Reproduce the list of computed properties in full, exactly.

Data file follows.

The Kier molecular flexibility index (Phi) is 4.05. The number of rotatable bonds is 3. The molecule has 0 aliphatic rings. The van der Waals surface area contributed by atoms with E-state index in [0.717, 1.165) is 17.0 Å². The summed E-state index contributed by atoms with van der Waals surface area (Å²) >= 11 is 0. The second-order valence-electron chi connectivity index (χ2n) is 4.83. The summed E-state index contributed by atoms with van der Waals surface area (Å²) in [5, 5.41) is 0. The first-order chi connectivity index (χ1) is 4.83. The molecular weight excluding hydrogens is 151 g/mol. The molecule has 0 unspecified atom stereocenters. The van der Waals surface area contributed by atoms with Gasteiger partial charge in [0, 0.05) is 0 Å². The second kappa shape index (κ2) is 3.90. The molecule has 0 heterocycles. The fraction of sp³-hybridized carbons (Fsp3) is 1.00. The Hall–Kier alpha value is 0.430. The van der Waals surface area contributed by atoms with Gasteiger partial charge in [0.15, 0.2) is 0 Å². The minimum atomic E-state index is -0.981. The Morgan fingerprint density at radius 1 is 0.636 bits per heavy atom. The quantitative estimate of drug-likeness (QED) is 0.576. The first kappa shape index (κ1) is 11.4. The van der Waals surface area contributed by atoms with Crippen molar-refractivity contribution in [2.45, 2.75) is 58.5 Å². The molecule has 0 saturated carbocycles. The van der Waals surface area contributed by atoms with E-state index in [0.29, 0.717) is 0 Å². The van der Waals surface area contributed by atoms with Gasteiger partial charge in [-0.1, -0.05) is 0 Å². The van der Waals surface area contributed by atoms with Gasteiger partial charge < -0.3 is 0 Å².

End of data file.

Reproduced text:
The Kier molecular flexibility index (Phi) is 4.05. The number of rotatable bonds is 3. The molecule has 0 aliphatic rings. The van der Waals surface area contributed by atoms with E-state index in [0.717, 1.165) is 17.0 Å². The summed E-state index contributed by atoms with van der Waals surface area (Å²) >= 11 is 0. The second-order valence-electron chi connectivity index (χ2n) is 4.83. The summed E-state index contributed by atoms with van der Waals surface area (Å²) in [5, 5.41) is 0. The first-order chi connectivity index (χ1) is 4.83. The molecular weight excluding hydrogens is 151 g/mol. The molecule has 0 unspecified atom stereocenters. The van der Waals surface area contributed by atoms with Gasteiger partial charge in [0, 0.05) is 0 Å². The second kappa shape index (κ2) is 3.90. The molecule has 0 heterocycles. The fraction of sp³-hybridized carbons (Fsp3) is 1.00. The Hall–Kier alpha value is 0.430. The van der Waals surface area contributed by atoms with Gasteiger partial charge in [0.15, 0.2) is 0 Å². The minimum atomic E-state index is -0.981. The Morgan fingerprint density at radius 1 is 0.636 bits per heavy atom. The quantitative estimate of drug-likeness (QED) is 0.576. The first kappa shape index (κ1) is 11.4. The van der Waals surface area contributed by atoms with Crippen molar-refractivity contribution in [2.45, 2.75) is 58.5 Å². The molecule has 0 saturated carbocycles. The van der Waals surface area contributed by atoms with E-state index in [0.29, 0.717) is 0 Å². The van der Waals surface area contributed by atoms with Gasteiger partial charge in [-0.1, -0.05) is 0 Å². The van der Waals surface area contributed by atoms with Gasteiger partial charge < -0.3 is 0 Å².